- Title: WEST BANK: Last minute preparations ahead of Christmas in Bethlehem
- Date: 25th December 2010
- Summary: BETHLEHEM, WEST BANK (DECEMBER 24, 2010) (REUTERS) CHURCH OF THE NATIVITY, REVERED AS JESUS' BIRTH PLACE, AS SEEN IN SUNRISE ON THE DAY BEFORE CHRISTMAS (AUDIO: CHURCH BELLS RINGING) BETHLEHEM'S CHRISTMAS TREE LIT PALESTINIAN POLICE FORCES STANDING IN FORMATION IN FRONT OF CHURCH, IN EARLY MORNING VARIOUS OF SUN RISING OVER CHURCH OF THE NATIVITY VARIOUS OF PALESTINIAN SPECIAL FORCES TRAINING VARIOUS OF PALESTINIAN SPECIAL FORCES MARCHING IN MANGER SQUARE PALESTINIAN SECURITY VEHICLE ARRIVING TO SQUARE SIGN READING 'PALESTINIAN POLICE, EXPLOSIVE ENGINEERING UNIT' MAYOR OF BETHLEHEM, VICTOR BATARSEH, ARRIVING IN MANGER SQUARE (SOUNDBITE) (Arabic) MAYOR OF BETHLEHEM, VICTOR BATARSEH, SAYING: "In fact this year huge numbers of pilgrims arrived to the city. This year, around 1,050,000 pilgrims visited the holy city. Today and tomorrow we expect around 25,000 tourists will attend this year's christmas in the holy city. This improved the economical situation in this city because it became the only income to this city which is suffering from the Israeli occupation and the separation wall." VARIOUS OF TOURISTS FROM AFRICA WALKING TOWARDS CHURCH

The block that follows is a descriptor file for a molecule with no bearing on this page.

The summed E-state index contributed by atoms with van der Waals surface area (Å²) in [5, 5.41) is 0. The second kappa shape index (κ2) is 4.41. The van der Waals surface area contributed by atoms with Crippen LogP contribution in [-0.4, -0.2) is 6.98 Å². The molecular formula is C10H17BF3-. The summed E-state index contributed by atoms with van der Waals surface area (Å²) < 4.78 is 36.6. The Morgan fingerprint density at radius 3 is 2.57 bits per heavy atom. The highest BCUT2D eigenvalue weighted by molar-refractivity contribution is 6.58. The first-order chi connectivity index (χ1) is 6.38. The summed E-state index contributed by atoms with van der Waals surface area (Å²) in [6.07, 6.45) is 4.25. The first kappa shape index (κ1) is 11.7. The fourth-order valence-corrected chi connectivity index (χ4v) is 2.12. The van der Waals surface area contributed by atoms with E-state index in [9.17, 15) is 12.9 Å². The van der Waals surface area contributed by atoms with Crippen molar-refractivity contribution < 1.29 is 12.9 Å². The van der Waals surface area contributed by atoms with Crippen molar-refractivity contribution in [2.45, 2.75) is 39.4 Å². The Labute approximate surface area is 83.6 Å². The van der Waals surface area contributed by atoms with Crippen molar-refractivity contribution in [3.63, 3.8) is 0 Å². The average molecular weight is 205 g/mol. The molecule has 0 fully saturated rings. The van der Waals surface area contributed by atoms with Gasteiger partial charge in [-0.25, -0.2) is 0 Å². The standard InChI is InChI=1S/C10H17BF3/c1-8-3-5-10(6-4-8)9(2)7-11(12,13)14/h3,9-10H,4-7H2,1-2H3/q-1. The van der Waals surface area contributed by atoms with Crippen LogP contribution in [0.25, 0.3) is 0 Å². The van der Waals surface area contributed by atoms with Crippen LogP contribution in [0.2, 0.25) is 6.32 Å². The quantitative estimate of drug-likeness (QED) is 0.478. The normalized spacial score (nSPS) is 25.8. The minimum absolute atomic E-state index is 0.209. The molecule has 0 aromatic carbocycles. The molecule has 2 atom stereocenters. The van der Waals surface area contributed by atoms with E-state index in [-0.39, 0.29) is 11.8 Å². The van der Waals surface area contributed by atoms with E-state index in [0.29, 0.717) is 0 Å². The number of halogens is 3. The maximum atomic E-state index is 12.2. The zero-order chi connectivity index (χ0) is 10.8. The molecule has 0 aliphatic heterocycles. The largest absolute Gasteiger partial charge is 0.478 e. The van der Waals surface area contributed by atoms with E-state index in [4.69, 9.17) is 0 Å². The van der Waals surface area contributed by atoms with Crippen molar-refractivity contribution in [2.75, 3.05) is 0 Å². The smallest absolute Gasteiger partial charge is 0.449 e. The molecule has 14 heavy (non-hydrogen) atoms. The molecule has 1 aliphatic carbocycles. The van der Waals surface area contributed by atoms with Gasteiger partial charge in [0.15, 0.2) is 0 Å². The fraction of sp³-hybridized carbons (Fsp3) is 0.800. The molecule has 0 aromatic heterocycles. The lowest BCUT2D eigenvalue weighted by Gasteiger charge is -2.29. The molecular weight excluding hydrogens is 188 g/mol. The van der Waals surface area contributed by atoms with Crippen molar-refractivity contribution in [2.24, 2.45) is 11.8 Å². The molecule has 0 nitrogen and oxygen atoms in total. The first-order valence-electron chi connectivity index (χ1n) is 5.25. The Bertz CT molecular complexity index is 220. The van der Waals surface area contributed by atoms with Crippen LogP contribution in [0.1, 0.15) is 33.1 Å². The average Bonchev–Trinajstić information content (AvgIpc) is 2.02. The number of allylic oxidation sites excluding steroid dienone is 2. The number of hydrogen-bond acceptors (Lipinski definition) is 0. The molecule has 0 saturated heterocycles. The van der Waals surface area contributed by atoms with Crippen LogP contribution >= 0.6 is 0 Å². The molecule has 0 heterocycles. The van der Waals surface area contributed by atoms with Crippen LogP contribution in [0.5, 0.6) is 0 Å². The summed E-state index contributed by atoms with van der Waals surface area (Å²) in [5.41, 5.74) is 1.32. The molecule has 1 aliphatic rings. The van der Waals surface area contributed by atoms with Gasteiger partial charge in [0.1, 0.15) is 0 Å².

- Embargoed: 9th January 2011 12:00
- Location: West bank, West bank
- Country: Palestinian Territories
- Topics: Arts / Culture / Entertainment / Showbiz,Quirky,Religion
- Reuters ID: LVA9EKBN5GUSSRFBKPSOFQNOSDNA
- Story Text: The town of Bethlehem, revered as Jesus' birth place, made last minute preparations on Friday (December 24) for the arrival of thousands of Christian pilgrims for Christmas celebrations.
Hundreds of Palestinian security men positioned in and around the town, ahead of the planned arrival of the Jerusalem Latin Patriarch of Jerusalem, Fuad Twal, to lead midnight mass in the Church of the Nativity.
A recent decline in violence has tempted back tourists who no longer fear violence erupting in the streets, and hotel occupancy rates are now above 70 percent compared to a few years ago. The Palestinian ministry of tourism forecasts two million visitors by the end of 2010, and the Israeli tourism ministry expects over 90,000 Christian pilgrims in the holiday season.
Trade in the biblical birthplace of Jesus was devastated in 2000 when a Palestinian uprising against Israeli occupation began just months after a papal visit and millennium celebrations that had falsely appeared to ensure a secure future for Bethlehem as a tourist attraction.
Israelis attribute some of the current calm on the streets of nearby Jerusalem to the construction of hundreds of kilometres (miles) of walls and security fencing around the West Bank.
The town's Mayor Victor Batarseh said the Israeli-built separation wall has left Bethlehem with only one source of income.
"This year huge numbers of pilgrims arrived to the city... This improved the economical situation in this city because it became the only income to this city which is suffering from the Israeli occupation and the separation wall," Batarseh said.
The 600 kilometre (370 mile) barrier, more than half of which is completed, was declared illegal by the International Court of Justice in a non-binding ruling in 2004, but Israel persists with its efforts to complete it nevertheless.
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